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Pandemic disruptions pushed kids' reading skills off track and widened racial gaps for K-2 literacy

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Students in primary grades didn’t have a normal introduction to reading because of COVID-19, and are now having to work harder to make up those losses.

Data also shows racial disparities in literacy outcomes are more prominent than pre-pandemic, and Black and Hispanic K-2 students are not making as strong of a comeback as white students.

Even before the pandemic, Texas lagged behind most other U.S. states for reading achievement, according the National Assessment of Educational Progress.

What factors impact kids' success when learning to read? How did the pandemic exacerbate literacy challenges, especially for at-risk students?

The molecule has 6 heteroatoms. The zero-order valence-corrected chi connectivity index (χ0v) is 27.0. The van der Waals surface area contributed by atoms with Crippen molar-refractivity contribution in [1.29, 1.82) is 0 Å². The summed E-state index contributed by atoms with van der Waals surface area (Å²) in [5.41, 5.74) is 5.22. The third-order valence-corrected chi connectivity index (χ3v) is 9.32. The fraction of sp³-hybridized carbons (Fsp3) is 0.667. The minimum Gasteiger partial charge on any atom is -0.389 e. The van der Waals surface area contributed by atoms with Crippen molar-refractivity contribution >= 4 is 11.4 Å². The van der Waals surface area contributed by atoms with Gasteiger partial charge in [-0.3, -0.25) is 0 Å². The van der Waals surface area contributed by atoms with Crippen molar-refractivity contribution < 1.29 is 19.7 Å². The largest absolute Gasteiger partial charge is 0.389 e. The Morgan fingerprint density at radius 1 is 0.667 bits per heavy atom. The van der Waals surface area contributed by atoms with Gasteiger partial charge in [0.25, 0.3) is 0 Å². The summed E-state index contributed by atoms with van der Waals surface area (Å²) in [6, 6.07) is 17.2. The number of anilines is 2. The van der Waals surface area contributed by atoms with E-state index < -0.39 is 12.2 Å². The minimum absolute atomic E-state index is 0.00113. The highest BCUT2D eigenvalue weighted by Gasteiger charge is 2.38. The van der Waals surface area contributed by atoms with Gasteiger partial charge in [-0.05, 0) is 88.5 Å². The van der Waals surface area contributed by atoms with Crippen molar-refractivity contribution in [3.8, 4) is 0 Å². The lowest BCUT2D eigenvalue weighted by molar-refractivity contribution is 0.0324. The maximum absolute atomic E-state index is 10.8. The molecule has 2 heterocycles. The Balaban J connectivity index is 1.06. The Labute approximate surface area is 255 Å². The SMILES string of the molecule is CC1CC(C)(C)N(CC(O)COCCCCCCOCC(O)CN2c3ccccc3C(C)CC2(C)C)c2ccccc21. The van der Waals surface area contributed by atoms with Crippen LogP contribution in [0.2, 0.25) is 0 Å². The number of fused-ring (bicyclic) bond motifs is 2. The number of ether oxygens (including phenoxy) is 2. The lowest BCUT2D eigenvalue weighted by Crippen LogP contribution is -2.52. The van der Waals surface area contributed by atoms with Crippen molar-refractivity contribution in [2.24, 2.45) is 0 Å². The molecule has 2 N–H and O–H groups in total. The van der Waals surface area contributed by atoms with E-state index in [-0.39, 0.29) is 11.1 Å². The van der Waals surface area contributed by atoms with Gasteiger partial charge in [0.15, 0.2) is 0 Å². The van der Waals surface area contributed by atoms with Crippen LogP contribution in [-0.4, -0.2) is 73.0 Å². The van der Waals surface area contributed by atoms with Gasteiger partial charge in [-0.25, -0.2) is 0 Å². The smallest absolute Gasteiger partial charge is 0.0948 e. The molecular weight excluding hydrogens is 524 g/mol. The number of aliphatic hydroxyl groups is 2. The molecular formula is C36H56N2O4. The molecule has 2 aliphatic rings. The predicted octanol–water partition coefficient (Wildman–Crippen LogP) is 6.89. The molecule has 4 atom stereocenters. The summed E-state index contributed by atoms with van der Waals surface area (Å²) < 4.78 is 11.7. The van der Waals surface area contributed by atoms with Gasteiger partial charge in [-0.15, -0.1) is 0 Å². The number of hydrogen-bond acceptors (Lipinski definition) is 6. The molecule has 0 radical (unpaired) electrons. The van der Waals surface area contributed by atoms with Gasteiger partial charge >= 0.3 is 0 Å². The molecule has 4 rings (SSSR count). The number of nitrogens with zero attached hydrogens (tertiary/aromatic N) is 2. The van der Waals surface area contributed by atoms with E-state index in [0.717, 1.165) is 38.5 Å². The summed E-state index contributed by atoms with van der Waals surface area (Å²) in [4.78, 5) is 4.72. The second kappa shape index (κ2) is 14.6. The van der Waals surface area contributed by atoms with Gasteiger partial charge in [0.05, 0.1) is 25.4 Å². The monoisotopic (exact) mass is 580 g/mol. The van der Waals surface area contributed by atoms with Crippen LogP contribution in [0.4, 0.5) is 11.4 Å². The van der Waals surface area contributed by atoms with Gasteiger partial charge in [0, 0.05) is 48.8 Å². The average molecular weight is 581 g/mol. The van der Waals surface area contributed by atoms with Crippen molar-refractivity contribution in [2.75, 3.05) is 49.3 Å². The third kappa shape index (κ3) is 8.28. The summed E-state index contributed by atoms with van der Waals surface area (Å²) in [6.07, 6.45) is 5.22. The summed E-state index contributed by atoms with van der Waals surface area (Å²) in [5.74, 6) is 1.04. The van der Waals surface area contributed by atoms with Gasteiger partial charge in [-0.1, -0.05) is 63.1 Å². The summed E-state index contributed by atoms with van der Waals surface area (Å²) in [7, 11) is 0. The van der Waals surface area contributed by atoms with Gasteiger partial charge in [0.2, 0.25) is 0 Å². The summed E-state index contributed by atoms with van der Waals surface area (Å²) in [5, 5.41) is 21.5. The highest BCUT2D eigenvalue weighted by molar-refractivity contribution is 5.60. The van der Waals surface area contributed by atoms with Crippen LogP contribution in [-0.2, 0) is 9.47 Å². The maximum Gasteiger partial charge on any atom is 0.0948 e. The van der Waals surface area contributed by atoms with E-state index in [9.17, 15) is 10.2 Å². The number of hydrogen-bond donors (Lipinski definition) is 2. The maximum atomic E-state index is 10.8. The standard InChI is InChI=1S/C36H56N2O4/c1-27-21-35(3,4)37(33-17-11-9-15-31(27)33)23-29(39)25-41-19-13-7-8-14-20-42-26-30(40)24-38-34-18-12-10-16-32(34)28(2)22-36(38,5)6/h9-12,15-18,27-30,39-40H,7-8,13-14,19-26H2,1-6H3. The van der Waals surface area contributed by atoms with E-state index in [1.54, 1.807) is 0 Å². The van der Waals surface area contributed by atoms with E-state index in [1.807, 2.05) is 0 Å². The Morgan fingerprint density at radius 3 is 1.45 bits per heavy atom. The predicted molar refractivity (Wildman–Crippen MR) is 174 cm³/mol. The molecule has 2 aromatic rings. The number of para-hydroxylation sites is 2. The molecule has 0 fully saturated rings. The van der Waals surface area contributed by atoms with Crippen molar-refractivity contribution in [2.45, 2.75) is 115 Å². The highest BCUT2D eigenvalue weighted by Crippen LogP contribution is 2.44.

What do we know about kids' early reading skills pre-pandemic compared to now?

What factors into a child's success as they learn to read? What disparities exist when it comes to youth literacy?

What efforts are being made to improve reading instruction? How long will it take for students to see gains?

What more can be done to get kids back on track? How can parents help?


  • Deborah Valdez, EdD, executive director of San Antonio Youth Literacy
  • Kymyona Burk, EdD, senior policy fellow for early literacy at the Foundation for Excellence in Education (ExcelinEd)
  • Miah Daughtery, EdD, director of literacy at the Northwest Evaluation Association (NWEA)

"The Source" is a live call-in program airing Mondays through Thursdays from 12-1 p.m. Leave a message before the program at (210) 615-8982. During the live show, call 833-877-8255, email thesource@tpr.org or tweet @TPRSource.

*This interview was recorded on Monday, March 7.

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